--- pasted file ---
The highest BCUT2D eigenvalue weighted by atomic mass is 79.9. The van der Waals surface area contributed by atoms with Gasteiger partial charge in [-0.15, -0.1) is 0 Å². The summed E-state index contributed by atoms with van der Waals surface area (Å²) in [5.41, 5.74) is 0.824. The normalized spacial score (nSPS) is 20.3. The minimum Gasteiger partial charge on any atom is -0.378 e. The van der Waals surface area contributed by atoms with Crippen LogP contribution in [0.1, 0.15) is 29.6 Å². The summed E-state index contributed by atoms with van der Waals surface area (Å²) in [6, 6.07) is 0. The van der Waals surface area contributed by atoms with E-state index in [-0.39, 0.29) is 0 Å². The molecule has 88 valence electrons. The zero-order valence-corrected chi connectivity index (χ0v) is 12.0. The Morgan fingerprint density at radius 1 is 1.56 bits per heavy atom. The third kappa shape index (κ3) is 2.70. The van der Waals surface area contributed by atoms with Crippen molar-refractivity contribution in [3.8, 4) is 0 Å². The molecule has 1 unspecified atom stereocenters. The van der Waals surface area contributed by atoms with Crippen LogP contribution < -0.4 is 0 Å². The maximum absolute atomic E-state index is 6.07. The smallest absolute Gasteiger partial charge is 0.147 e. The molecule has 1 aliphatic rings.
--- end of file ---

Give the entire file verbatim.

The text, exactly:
The highest BCUT2D eigenvalue weighted by atomic mass is 79.9. The van der Waals surface area contributed by atoms with Gasteiger partial charge in [-0.15, -0.1) is 0 Å². The summed E-state index contributed by atoms with van der Waals surface area (Å²) in [5.41, 5.74) is 0.824. The normalized spacial score (nSPS) is 20.3. The minimum Gasteiger partial charge on any atom is -0.378 e. The van der Waals surface area contributed by atoms with Crippen LogP contribution in [0.1, 0.15) is 29.6 Å². The summed E-state index contributed by atoms with van der Waals surface area (Å²) in [6, 6.07) is 0. The van der Waals surface area contributed by atoms with E-state index in [-0.39, 0.29) is 0 Å². The molecule has 88 valence electrons. The zero-order valence-corrected chi connectivity index (χ0v) is 12.0. The Morgan fingerprint density at radius 1 is 1.56 bits per heavy atom. The third kappa shape index (κ3) is 2.70. The van der Waals surface area contributed by atoms with Crippen molar-refractivity contribution in [3.8, 4) is 0 Å². The molecule has 1 unspecified atom stereocenters. The van der Waals surface area contributed by atoms with Crippen LogP contribution < -0.4 is 0 Å². The maximum absolute atomic E-state index is 6.07. The smallest absolute Gasteiger partial charge is 0.147 e. The molecule has 1 aliphatic rings.